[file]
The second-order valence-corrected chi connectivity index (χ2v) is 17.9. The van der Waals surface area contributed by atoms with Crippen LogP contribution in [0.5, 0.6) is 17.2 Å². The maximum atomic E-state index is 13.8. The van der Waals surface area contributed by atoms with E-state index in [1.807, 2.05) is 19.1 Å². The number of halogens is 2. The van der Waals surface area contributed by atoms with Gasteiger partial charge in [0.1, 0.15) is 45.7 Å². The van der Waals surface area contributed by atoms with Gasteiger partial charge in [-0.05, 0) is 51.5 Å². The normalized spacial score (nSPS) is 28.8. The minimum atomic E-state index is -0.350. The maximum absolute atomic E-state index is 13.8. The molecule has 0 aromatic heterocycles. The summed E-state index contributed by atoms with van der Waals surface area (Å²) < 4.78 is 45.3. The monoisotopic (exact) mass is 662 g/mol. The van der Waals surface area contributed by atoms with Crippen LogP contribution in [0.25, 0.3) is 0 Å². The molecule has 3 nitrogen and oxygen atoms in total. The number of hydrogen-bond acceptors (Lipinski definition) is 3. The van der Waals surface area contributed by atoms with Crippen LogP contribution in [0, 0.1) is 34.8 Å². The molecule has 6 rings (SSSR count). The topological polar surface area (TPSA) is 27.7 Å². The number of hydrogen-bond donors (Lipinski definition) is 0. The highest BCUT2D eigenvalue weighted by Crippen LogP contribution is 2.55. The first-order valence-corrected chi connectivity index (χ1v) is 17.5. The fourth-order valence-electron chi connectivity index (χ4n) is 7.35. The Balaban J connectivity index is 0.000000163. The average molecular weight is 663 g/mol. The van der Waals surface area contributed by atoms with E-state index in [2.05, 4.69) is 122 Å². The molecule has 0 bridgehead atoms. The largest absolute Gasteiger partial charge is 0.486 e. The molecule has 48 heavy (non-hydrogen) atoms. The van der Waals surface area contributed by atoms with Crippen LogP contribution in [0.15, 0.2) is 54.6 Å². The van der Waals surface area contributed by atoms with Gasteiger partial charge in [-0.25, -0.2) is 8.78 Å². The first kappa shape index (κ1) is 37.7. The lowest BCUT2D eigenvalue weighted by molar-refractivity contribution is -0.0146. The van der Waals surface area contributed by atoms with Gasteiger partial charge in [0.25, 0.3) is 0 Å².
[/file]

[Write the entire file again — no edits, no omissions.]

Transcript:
The second-order valence-corrected chi connectivity index (χ2v) is 17.9. The van der Waals surface area contributed by atoms with Crippen LogP contribution in [0.5, 0.6) is 17.2 Å². The maximum atomic E-state index is 13.8. The van der Waals surface area contributed by atoms with E-state index in [1.807, 2.05) is 19.1 Å². The number of halogens is 2. The van der Waals surface area contributed by atoms with Gasteiger partial charge in [0.1, 0.15) is 45.7 Å². The van der Waals surface area contributed by atoms with Gasteiger partial charge in [-0.05, 0) is 51.5 Å². The normalized spacial score (nSPS) is 28.8. The minimum atomic E-state index is -0.350. The maximum absolute atomic E-state index is 13.8. The molecule has 0 aromatic heterocycles. The summed E-state index contributed by atoms with van der Waals surface area (Å²) < 4.78 is 45.3. The monoisotopic (exact) mass is 662 g/mol. The van der Waals surface area contributed by atoms with Crippen LogP contribution in [0.25, 0.3) is 0 Å². The molecule has 3 nitrogen and oxygen atoms in total. The number of hydrogen-bond acceptors (Lipinski definition) is 3. The van der Waals surface area contributed by atoms with Crippen LogP contribution in [0, 0.1) is 34.8 Å². The molecule has 6 rings (SSSR count). The topological polar surface area (TPSA) is 27.7 Å². The number of hydrogen-bond donors (Lipinski definition) is 0. The highest BCUT2D eigenvalue weighted by Crippen LogP contribution is 2.55. The first-order valence-corrected chi connectivity index (χ1v) is 17.5. The fourth-order valence-electron chi connectivity index (χ4n) is 7.35. The Balaban J connectivity index is 0.000000163. The average molecular weight is 663 g/mol. The van der Waals surface area contributed by atoms with E-state index in [2.05, 4.69) is 122 Å². The molecule has 0 bridgehead atoms. The largest absolute Gasteiger partial charge is 0.486 e. The molecule has 48 heavy (non-hydrogen) atoms. The van der Waals surface area contributed by atoms with Crippen LogP contribution in [0.15, 0.2) is 54.6 Å². The van der Waals surface area contributed by atoms with Gasteiger partial charge in [-0.25, -0.2) is 8.78 Å². The first kappa shape index (κ1) is 37.7. The lowest BCUT2D eigenvalue weighted by molar-refractivity contribution is -0.0146. The van der Waals surface area contributed by atoms with Gasteiger partial charge in [0.25, 0.3) is 0 Å².